Chairman of the Parliamentary Committee for Defense and Security Givi Targamadze said on March 2 that the Belarus authorities have refused to let the Georgian side observe the presidential elections in the country, scheduled for March 19.
"All this started on January 20, when the Chairman of the Central Election Commission of Belarus said that he is inviting missions from all the CIS members states except Georgia... However, after Georgia expressed protest at the CIS Parliamentary Assembly [on February 9-10] we were promised that the Georgian delegation would be allowed to [monitor] elections. Today, we received an absurd explanation [for this refusal], that the forms filled-out by us have not reached their destination," Targamadze told Rustavi 2 television.
He said that although the Belarus CEC suspended accreditation of observers on February 25, citing an abundance, "we will make one more attempt to monitor the elections in frames of the OSCE Election Observation Mission."
Chief of the Belarus State Security Service, the KGB, Stepan Sukhorenko said on March 1 that his service foiled a plot by the opposition to seize power in the country after the Presidential elections.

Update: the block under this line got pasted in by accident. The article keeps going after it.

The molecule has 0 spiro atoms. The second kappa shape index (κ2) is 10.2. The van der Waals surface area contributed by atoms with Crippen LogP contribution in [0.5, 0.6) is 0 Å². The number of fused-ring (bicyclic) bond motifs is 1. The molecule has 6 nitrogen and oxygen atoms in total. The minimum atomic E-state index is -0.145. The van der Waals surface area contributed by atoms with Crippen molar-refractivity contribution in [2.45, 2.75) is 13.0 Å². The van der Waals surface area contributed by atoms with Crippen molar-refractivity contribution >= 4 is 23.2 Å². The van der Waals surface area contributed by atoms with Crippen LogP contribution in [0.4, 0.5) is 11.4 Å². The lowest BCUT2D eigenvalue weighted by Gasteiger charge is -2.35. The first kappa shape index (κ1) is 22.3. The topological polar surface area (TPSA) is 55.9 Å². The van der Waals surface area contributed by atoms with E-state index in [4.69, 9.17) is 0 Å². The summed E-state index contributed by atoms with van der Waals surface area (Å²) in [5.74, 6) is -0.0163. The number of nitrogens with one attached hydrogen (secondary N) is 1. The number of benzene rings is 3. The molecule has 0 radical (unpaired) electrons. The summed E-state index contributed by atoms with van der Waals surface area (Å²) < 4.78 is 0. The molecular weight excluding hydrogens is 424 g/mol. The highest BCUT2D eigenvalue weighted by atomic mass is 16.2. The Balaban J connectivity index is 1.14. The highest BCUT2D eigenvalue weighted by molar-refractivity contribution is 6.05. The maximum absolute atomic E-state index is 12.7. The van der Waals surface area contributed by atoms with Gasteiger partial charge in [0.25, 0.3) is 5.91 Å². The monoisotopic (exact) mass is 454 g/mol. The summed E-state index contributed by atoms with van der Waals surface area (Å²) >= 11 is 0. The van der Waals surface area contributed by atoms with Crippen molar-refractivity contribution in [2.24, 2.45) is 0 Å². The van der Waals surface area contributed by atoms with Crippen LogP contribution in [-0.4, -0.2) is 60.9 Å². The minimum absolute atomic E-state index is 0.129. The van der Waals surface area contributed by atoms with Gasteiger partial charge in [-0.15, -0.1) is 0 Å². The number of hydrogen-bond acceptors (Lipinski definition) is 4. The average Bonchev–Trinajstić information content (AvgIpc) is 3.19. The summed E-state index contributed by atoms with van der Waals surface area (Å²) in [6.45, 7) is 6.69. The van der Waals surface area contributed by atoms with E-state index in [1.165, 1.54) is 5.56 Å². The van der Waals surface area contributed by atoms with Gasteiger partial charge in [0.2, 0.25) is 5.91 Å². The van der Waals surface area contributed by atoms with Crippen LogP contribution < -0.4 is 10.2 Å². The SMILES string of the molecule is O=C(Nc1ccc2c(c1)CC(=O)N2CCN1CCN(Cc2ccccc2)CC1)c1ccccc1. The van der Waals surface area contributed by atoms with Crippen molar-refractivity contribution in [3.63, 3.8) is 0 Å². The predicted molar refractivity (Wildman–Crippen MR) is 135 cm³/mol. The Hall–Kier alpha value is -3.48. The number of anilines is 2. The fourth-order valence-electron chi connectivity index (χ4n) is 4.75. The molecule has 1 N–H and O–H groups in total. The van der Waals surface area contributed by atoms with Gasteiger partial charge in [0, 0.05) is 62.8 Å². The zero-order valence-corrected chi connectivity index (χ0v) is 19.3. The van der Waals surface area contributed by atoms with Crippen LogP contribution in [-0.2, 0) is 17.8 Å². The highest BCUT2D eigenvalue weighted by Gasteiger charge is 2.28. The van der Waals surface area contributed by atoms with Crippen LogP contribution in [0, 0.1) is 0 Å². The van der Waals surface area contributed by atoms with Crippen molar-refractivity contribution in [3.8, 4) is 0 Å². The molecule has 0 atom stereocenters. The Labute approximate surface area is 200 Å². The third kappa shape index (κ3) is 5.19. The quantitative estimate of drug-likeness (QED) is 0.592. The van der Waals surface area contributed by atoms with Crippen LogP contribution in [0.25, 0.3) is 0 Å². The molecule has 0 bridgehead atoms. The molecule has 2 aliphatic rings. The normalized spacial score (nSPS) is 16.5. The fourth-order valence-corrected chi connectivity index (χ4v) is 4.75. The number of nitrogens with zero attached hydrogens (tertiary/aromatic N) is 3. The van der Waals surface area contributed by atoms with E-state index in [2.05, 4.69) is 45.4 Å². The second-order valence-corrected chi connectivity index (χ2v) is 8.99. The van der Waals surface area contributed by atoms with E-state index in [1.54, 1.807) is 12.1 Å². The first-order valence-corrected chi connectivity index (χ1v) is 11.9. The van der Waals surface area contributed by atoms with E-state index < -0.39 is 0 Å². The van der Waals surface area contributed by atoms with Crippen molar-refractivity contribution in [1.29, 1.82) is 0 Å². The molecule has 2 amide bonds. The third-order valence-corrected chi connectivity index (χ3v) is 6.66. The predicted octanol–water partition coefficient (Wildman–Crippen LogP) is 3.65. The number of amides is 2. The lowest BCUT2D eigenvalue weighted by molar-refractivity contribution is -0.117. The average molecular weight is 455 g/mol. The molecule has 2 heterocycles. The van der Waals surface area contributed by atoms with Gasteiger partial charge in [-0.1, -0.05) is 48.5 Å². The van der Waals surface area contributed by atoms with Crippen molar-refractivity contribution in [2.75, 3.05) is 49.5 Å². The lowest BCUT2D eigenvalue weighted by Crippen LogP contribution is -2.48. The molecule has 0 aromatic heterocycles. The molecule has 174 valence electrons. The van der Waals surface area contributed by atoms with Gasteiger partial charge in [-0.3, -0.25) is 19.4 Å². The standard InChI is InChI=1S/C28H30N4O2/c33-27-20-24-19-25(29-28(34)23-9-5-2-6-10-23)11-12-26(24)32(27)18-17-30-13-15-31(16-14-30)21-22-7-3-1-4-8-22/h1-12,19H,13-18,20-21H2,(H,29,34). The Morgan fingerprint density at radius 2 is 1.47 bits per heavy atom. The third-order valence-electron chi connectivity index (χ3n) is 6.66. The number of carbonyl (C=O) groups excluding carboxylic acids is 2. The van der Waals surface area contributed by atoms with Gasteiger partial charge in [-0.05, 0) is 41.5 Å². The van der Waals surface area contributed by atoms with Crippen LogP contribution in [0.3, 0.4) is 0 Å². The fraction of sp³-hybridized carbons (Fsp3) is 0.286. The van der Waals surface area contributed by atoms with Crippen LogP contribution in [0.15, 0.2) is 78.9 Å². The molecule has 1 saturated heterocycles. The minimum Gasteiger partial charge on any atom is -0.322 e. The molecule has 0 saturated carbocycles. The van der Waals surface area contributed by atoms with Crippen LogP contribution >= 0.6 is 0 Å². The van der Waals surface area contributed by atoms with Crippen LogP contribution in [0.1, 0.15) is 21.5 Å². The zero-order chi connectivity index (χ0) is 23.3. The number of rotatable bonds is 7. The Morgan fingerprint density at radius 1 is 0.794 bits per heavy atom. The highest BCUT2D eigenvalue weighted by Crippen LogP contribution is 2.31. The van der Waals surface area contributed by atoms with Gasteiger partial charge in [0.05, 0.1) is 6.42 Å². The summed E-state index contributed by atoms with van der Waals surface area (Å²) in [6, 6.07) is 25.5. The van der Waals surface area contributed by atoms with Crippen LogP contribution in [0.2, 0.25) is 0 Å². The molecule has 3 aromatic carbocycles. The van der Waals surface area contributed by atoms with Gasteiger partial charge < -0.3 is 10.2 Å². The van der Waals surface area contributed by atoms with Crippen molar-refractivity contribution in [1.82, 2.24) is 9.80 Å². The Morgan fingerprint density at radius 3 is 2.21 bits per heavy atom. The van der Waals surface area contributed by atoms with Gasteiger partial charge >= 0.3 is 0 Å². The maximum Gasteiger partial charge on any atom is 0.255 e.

He also said that "fighters from Georgia" were expected to arrive in Belarus to help the opposition.
Georgian Parliamentary Chairperson Nino Burjanadze dismissed these accusations as "ridiculous."
MP Givi Targamadze said that the Belarus authorities are afraid of Georgia's experience of the Rose Revolution.
"We are not going to export our revolution, but we are, of course, planning to help the Belarusian people during these elections," MP Targamadze said and added that he visited Belarus a few weeks ago.
Alexander Lukashenko is seeking a third term as the President of Belarus. His main challenger in the 19 March elections, Alexander Milinkevich, has warned of protests if the polls are not fair.